On 8 November 1736, Scotland's first theatre formally opened, on Carrubber's Close in Edinburgh's Old Town. It had been established by the poet and librarian Allan Ramsay, at what he described as "great expense", for the purpose of staging entertainments and performances for a local audience.
The life of the theatre was shortlived, as by the following year the venue on Carrubber's Close had closed, forced out of business as a result of campaigning and opposition from religious leaders in the city.
For a long time, the performing arts were closely linked with issues of vice and depravity, had sinful associations with excess and debauchery, and attracted a dubious clientele. Many influential figures decried the harmful, degenerate influence that theatres had on their communities, and it's no surprise that Ramsay's venture was forced out of business so speedily.
Of course, the closure of the theatre on Carrubber's Close wasn't the end of the performing arts in Edinburgh, and today the city boasts the world's largest arts festival every summer - and at a time when many arts venues and artists are experiencing the devastating effects of the pandemic lockdown, here's my celebration of some of Edinburgh other important theatres, past and present.
OLD PLAYHOUSE CLOSE
A decade after Allan Ramsay's theatre closed, another playhouse was established in Edinburgh's Old Town, just a short way further down the Royal Mile.
Crucially, this venue was outside of Edinburgh at the time, in a town called Canongate which lay just beyond the original city walls.
In the 1750s, this was the venue for a famous production by John Home called Douglas, a romantic tragedy set in the Scottish Highlands. At its first performance it was received with such enthusiasm and positivity, a cry of "Whaur's yer Wullie Shakespeare noo?" was heard in the crowd at the curtain call.
Home was a church minister at the time, and the outcry at his association with the dreaded performing arts forced his resignation from the church.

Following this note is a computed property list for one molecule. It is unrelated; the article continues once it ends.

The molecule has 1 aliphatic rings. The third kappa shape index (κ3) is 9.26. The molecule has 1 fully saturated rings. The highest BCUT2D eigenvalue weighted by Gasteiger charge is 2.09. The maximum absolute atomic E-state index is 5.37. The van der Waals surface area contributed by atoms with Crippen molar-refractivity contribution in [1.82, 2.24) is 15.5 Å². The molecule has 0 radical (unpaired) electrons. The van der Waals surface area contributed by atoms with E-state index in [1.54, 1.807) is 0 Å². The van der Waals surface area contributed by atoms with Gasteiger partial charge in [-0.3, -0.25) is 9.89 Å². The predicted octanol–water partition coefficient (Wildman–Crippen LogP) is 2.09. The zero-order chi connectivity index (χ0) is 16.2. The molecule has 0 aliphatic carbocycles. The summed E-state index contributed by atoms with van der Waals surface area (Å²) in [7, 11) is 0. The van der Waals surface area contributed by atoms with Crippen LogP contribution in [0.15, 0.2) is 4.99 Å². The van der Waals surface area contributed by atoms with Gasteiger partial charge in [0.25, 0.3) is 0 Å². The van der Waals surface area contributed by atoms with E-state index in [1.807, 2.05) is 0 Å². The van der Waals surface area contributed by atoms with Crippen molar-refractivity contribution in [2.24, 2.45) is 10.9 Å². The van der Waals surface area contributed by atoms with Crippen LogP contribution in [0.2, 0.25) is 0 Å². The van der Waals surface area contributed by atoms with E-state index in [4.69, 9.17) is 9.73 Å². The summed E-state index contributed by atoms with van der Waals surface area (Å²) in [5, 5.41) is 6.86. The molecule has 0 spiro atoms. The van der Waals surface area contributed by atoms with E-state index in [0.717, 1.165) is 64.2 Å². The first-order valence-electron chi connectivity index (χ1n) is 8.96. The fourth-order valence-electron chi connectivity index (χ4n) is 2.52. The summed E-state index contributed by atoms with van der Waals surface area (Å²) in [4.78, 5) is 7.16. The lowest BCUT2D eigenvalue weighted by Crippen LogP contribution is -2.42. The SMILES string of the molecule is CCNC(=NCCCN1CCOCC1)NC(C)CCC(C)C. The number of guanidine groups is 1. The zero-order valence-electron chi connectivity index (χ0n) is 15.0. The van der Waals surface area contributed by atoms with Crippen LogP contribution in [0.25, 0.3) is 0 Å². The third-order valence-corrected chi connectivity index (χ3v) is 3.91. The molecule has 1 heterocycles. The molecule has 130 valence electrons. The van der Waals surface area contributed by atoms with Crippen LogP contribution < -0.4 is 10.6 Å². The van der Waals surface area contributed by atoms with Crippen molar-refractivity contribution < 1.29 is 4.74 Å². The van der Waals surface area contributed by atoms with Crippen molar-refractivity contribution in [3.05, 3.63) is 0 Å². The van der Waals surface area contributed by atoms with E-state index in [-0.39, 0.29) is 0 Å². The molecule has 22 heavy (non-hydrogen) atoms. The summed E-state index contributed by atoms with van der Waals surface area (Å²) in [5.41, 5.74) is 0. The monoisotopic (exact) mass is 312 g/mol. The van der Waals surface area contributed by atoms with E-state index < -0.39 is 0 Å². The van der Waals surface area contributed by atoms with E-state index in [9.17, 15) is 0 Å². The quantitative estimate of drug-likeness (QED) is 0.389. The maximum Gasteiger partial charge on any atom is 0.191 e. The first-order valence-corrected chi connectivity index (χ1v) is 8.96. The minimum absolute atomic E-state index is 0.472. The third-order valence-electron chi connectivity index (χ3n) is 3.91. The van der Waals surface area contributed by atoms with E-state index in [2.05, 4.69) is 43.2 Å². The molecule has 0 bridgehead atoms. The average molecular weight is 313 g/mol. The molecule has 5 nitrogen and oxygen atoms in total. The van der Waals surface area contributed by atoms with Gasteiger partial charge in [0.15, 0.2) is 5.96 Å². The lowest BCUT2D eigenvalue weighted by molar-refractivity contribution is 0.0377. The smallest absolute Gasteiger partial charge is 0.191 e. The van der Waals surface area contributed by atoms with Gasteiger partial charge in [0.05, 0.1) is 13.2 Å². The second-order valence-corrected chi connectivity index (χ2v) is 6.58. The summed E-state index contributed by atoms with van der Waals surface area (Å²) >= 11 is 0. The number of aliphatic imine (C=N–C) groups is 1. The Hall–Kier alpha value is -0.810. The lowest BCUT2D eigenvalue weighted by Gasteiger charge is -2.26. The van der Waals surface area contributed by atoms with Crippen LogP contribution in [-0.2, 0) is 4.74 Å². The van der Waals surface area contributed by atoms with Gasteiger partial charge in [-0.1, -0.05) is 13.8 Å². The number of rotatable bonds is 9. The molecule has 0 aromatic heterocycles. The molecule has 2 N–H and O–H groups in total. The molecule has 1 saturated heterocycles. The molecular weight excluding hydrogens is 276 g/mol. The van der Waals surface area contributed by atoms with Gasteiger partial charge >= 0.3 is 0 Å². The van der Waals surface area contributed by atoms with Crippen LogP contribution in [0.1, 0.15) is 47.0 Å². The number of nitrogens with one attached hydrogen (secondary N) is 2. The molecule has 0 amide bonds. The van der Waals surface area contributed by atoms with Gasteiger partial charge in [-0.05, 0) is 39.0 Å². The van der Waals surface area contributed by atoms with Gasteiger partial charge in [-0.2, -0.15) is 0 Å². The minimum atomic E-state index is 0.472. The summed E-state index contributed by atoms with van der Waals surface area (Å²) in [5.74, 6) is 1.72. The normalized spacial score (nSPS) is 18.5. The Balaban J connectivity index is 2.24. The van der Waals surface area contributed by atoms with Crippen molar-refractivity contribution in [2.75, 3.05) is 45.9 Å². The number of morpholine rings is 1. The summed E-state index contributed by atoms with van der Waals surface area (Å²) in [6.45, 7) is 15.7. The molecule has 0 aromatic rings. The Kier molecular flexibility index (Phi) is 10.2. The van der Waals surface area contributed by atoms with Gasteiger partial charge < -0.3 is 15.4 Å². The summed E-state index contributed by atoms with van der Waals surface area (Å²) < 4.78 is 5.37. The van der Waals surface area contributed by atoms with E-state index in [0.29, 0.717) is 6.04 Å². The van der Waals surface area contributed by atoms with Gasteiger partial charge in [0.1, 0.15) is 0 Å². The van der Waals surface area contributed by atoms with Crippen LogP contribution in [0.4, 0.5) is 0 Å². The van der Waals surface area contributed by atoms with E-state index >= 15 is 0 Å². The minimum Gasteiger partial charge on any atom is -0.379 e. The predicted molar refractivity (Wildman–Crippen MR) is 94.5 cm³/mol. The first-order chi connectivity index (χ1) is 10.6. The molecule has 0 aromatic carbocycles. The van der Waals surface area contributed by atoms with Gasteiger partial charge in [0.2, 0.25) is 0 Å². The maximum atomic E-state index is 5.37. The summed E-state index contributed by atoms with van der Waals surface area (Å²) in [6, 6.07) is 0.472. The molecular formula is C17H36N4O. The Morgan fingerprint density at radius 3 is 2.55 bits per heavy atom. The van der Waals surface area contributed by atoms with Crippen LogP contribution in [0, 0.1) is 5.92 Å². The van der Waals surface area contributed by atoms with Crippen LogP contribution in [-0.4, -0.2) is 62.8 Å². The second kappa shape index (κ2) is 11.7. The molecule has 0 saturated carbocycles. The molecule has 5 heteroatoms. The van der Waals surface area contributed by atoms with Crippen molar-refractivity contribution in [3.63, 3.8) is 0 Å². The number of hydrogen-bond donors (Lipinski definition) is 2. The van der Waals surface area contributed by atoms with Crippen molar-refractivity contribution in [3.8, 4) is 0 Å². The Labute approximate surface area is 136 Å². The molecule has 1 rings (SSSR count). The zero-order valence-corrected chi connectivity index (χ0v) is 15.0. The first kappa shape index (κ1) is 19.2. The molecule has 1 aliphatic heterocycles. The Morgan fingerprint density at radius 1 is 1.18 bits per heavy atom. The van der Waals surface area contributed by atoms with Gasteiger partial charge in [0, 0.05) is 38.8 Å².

Douglas was restaged in London in 1757, where it was well received by a non-domestic audience, and was followed with several other classical-themed plays. Home later became an MP for Edinburgh, and died in 1808.
The theatre on Playhouse Close closed in 1769.
Another long-gone theatre in Edinburgh was the Theatre Royal, which stood on a square named Shakespeare Square, between 1769 and 1859. Shakespeare Square was at the east end of Princes Street in the New Town, near the junction with North Bridge, where the former General Post Office building stands today.
The foundation stone for the theatre was laid by Prince Albert, Queen Victoria's prince consort in 1863, on the same day he laid the foundation stone for what is today the National Museum of Scotland, on Chambers Street.
When the venue closed after 90 years, the title of Theatre Royal was then passed to a second building, previously known as the Queen's Theatre and Operetta House, on nearby Broughton Street.
This theatre was immediately adjacent to St Mary's Cathedral, where the John Lewis department store stands today, and seemed curiously vulnerable to fire - it was destroyed by fire and rebuilt no fewer than three times, before being demolished after catching fire for the last time in 1946.
ROYAL LYCEUM THEATRE
One of the most popular local theatres in the city is the Royal Lyceum, which opened in 1883.
A classic proscenium arch theatre, the auditorium here is one of the most beautiful of all the theatres across Scotland.
The theatre has a permanent creative company dedicated to producing live theatre created in Edinburgh, attracting actors, designers and directors from all around the world.